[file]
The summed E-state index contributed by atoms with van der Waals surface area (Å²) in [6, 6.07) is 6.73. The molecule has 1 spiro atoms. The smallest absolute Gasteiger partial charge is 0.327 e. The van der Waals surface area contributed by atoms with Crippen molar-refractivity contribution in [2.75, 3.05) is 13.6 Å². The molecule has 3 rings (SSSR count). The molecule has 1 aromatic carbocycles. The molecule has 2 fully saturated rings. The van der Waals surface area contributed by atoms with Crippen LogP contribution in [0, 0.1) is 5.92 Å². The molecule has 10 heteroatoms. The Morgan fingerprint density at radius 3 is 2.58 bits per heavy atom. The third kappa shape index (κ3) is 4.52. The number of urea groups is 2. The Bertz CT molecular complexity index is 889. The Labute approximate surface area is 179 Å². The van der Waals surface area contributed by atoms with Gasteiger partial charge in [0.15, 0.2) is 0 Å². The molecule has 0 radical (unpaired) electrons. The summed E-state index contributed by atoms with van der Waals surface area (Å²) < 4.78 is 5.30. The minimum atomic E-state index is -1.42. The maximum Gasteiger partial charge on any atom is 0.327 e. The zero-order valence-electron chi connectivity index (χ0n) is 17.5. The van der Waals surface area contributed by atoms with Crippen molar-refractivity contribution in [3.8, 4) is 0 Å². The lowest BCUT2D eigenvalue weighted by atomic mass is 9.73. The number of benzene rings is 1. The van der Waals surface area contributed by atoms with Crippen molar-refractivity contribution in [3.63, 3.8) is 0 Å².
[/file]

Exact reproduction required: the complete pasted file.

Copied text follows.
The summed E-state index contributed by atoms with van der Waals surface area (Å²) in [6, 6.07) is 6.73. The molecule has 1 spiro atoms. The smallest absolute Gasteiger partial charge is 0.327 e. The van der Waals surface area contributed by atoms with Crippen molar-refractivity contribution in [2.75, 3.05) is 13.6 Å². The molecule has 3 rings (SSSR count). The molecule has 1 aromatic carbocycles. The molecule has 2 fully saturated rings. The van der Waals surface area contributed by atoms with Crippen LogP contribution in [0, 0.1) is 5.92 Å². The molecule has 10 heteroatoms. The Morgan fingerprint density at radius 3 is 2.58 bits per heavy atom. The third kappa shape index (κ3) is 4.52. The number of urea groups is 2. The Bertz CT molecular complexity index is 889. The Labute approximate surface area is 179 Å². The van der Waals surface area contributed by atoms with Gasteiger partial charge in [0.15, 0.2) is 0 Å². The molecule has 0 radical (unpaired) electrons. The summed E-state index contributed by atoms with van der Waals surface area (Å²) < 4.78 is 5.30. The minimum atomic E-state index is -1.42. The maximum Gasteiger partial charge on any atom is 0.327 e. The zero-order valence-electron chi connectivity index (χ0n) is 17.5. The van der Waals surface area contributed by atoms with Crippen molar-refractivity contribution in [3.8, 4) is 0 Å². The lowest BCUT2D eigenvalue weighted by atomic mass is 9.73. The number of benzene rings is 1. The van der Waals surface area contributed by atoms with Crippen molar-refractivity contribution in [3.63, 3.8) is 0 Å².